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Rainer Straschill wrote:
"Now think about the possibility to do some multi-track work here - have 
bass drum in one loop, the snare drum in another one and so one. With that,
you can now add some crazy ringmod to just the snare drum loop, or send the
bass drum through a reverb delay, or replace the cymbal part without
touching any of the other parts...you get the idea."

Of course, Rainer,  I am hip to this approach to using multiple tracks and
have done it a lot even back in the days when I had three synced Lexicon 
(circa 1996).    I'm even about to add a second 6 space rack of Electrix 
tempo based
gear (MoFX, Filter Factory) with a patchbay to my 
local-more-produced-live-looping shows just to increase my
precision control utilizing this strategy.........unfortunately I'll be 
unable to tour with this much gear (not that it ever
has stopped Ted Killian.........lol)

 I think, however, from your response to me, that  you may have missed the 
point of what I'm saying.

I'm not trying to say that one shouldn't use multiple loops or that there 
aren't times when it
is very appropriate to use a very muli-layered approach,  but more that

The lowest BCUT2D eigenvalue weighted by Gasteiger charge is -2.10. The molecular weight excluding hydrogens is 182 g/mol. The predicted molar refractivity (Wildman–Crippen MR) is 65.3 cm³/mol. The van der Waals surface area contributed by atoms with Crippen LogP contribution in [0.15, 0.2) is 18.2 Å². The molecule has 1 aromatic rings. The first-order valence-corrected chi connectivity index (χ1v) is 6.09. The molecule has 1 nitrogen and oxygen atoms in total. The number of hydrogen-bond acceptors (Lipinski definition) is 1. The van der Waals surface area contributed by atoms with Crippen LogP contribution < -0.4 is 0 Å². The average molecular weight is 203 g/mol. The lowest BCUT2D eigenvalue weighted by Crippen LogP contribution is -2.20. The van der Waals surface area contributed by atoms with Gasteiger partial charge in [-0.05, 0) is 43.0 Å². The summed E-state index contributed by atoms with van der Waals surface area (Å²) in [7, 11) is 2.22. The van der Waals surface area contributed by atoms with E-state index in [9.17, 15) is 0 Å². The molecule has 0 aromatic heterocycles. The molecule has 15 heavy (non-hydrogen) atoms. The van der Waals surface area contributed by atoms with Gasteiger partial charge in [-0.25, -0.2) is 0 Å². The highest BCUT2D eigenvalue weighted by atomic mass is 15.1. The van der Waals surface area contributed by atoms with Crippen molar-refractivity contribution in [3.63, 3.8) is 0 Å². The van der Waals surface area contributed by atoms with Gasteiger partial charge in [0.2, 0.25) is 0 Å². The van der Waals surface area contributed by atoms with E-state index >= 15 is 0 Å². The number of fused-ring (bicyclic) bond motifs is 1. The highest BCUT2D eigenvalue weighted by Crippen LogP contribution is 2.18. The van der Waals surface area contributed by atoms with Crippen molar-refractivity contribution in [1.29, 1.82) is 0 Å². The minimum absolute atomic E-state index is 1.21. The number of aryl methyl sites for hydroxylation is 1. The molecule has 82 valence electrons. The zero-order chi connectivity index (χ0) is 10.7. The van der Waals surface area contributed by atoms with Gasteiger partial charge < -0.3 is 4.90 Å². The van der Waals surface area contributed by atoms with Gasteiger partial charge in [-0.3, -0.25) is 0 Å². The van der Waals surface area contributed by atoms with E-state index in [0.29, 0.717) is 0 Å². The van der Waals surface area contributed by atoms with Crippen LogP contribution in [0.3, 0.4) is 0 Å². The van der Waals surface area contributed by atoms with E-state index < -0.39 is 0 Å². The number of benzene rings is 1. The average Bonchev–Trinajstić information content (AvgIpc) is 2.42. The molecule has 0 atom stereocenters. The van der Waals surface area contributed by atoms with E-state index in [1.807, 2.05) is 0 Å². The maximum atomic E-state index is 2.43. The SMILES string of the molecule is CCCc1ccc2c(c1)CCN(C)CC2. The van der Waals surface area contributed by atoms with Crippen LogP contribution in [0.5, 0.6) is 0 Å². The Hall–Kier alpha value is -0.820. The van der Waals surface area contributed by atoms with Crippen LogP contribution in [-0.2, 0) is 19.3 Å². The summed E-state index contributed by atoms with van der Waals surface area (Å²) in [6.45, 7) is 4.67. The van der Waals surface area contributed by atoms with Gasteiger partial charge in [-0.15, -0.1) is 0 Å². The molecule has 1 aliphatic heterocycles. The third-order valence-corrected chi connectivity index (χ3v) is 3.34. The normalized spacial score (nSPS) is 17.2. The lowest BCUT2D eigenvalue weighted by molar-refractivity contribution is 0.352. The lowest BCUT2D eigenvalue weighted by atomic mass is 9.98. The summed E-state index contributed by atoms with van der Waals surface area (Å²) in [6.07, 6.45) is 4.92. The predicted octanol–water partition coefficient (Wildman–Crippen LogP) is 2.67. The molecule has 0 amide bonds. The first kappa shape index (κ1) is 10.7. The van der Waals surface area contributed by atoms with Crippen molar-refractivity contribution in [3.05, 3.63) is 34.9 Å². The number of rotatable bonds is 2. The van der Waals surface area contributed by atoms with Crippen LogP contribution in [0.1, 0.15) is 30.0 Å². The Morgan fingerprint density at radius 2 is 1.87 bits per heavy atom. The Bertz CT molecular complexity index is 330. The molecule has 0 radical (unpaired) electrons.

can afford to question there constant desire to fill up arrangements with 
many different loops.

Max Valentino really hit the nail on the head of what I'm talking about by 
"And even with many of the advanced processing powers of this current 
generation of both soft and hardware loopers, it still pretty much becomes 
the concept of filling a box until it overflows"

As with all things,  none of this critique is purely black and white.   I 
love some maximal musicians and I love some minimal musicians.
I think we all, with this in mind,  have noticed that inexperienced 
fall into a tendency to fill the box until it overflows.

Our culture tends to be stronger on the teaching of Harmonic density and 
to eschew it.  Consequently, it is easier for a guitarist, as an example
of avoiding stack their chords too densely for fear of having no room in 
their soloing.

Unfortunately,  our culture's educational environements tend to be very 
light on imparting the sister concepts of
Timbral Masking and Rhythmic Masking
and how understanding these concepts  can lead us to the  avoidance of 
dense, mushy,ineffective and 'overflowing' arrangements.